Why Comparison Groups Are Not the Best Way to Rate Colleges

President Obama’s plan to rate colleges based on student outcomes has provoked a largely positive reaction centered around the phrase “the devil is in the details.”  That platitude is certainly true, and a key detail that will bedevil the creators of the new ratings is how to adjust each institution’s results to take into account the characteristics of the student body.  Some kind of adjustment is critical to ensure fair comparisons between institutions—for example, to avoid penalizing institutions that enroll students who arrive with weak academic preparation.

Beth Akers and I have argued that regression adjustment is a promising strategy to make such comparisons.  Regression analysis allows for the creation of metrics that show how well an institution does relative to what one would expect based on the characteristics of its student body.  For example, such an analysis might indicate that colleges where students enter with average SAT/ACT scores of 1050 and where 35 percent of students are eligible for Pell grants tend to have six-year graduation rates of about 50 percent.  One would then infer that a college with these characteristics but a 65 percent graduation rate is doing a pretty good job.  Another college with the same graduation rates, but with characteristics that would predict a 75 percent graduation rate, would be judged to be doing quite poorly.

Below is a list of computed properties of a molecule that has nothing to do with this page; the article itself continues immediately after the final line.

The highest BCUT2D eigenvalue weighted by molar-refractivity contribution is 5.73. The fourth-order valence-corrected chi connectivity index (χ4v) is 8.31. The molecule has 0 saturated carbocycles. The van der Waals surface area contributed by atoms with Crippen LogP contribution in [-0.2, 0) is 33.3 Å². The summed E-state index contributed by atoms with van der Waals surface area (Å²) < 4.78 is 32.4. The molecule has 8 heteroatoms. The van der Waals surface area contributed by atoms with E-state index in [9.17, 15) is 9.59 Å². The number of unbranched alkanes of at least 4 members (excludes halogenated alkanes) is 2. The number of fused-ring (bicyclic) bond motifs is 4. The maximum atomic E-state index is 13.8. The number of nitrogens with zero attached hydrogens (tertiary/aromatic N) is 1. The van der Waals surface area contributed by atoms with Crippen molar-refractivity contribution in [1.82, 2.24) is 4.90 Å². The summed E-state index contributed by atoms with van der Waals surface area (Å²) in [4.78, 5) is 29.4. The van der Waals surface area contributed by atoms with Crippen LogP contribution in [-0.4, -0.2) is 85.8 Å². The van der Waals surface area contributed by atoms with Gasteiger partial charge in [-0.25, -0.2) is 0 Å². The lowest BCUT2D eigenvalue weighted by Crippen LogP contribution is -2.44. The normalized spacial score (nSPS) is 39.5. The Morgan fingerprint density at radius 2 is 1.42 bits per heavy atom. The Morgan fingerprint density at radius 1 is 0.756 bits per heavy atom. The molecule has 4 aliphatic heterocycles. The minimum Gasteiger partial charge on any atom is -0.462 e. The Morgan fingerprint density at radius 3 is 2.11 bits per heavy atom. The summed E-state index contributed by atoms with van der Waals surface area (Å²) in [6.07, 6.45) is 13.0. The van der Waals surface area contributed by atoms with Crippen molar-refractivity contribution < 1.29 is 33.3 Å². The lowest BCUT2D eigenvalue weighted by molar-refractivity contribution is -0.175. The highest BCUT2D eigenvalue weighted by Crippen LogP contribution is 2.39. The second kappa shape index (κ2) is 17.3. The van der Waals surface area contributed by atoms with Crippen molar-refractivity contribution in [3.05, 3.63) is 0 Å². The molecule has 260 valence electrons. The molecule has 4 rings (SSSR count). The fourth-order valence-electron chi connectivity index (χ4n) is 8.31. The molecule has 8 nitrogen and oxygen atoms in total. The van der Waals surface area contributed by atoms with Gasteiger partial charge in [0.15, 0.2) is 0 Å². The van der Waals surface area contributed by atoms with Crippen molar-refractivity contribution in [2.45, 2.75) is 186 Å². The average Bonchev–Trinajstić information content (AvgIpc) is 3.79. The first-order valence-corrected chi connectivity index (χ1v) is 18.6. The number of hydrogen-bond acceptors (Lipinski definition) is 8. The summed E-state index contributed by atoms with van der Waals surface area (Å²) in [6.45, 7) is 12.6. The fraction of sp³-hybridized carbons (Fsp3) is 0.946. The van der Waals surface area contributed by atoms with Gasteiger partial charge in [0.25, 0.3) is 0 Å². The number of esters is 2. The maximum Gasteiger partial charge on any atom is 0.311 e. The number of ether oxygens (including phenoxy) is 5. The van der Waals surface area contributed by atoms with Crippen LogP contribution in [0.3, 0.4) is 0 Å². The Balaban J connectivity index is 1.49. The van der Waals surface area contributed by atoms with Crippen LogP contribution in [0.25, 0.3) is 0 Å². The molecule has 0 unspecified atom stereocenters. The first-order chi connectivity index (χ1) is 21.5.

A simpler way to compare broadly similar institutions is to use “comparison groups” or “peer groups.”  For example, the U.S. Department of Education allows institutions to select the members of the comparison group to which they will be compared in IPEDS Data Feedback Reports.  In the government’s new ratings system, one could imagine selecting comparison groups based on a set of student characteristics such as academic preparation and socioeconomic status.

The comparison group approach is easier to understand, but unfortunately has significant limitations.  First, comparison groups necessarily throw away potentially useful information.  For example, one might define a comparison group as institutions with average SAT/ACT scores between 1000 and 1100 where 30-40 percent of students receive Pell grants.  But of course this group includes institutions throughout those ranges.  Is it really fair to compare an institution with an average test score of 1000 that’s 40 percent Pell to one with stats of 1100 and 30 percent?

Figure 1 compares the ratings of all four-year public universities in the U.S. calculated in two different ways.  The comparison group method puts institutions into five categories based on SAT/ACT scores and five categories based on Pell enrollment, for a total of 25 possible categories.  Then the rating is calculated as the difference between each institution’s graduation rate and the average of the comparison group.  The regression adjustment method calculates a rating that is the difference between the actual graduation rate and the predicted rate for a typical college with exactly the same characteristics.  Figure 1 shows a clear relationship between the two ratings, but plenty of differences.  In particular, colleges with the same rating based on comparison groups vary noticeably in their ratings based on regression adjustment.

Figure 1. Comparison of Ratings Based on Comparison Groups and Regression Adjustment


Source: Author’s calculations from IPEDS.